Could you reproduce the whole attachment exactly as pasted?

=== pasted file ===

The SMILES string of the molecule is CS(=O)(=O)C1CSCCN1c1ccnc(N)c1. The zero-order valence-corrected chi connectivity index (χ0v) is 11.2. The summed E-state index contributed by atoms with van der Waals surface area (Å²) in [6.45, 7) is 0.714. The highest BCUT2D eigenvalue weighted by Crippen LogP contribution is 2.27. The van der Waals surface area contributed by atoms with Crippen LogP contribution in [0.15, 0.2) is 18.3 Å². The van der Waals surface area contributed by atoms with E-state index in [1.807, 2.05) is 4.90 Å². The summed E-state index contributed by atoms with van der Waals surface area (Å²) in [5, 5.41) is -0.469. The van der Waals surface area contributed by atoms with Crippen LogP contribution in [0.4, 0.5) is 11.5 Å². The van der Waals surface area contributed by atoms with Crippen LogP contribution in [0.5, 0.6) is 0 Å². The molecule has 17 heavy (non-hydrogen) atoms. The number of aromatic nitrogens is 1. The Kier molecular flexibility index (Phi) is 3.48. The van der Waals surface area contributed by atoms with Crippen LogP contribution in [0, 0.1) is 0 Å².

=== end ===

The SMILES string of the molecule is CS(=O)(=O)C1CSCCN1c1ccnc(N)c1. The zero-order valence-corrected chi connectivity index (χ0v) is 11.2. The summed E-state index contributed by atoms with van der Waals surface area (Å²) in [6.45, 7) is 0.714. The highest BCUT2D eigenvalue weighted by Crippen LogP contribution is 2.27. The van der Waals surface area contributed by atoms with Crippen LogP contribution in [0.15, 0.2) is 18.3 Å². The van der Waals surface area contributed by atoms with E-state index in [1.807, 2.05) is 4.90 Å². The summed E-state index contributed by atoms with van der Waals surface area (Å²) in [5, 5.41) is -0.469. The van der Waals surface area contributed by atoms with Crippen LogP contribution in [0.4, 0.5) is 11.5 Å². The van der Waals surface area contributed by atoms with Crippen LogP contribution in [0.5, 0.6) is 0 Å². The molecule has 17 heavy (non-hydrogen) atoms. The number of aromatic nitrogens is 1. The Kier molecular flexibility index (Phi) is 3.48. The van der Waals surface area contributed by atoms with Crippen LogP contribution in [0, 0.1) is 0 Å².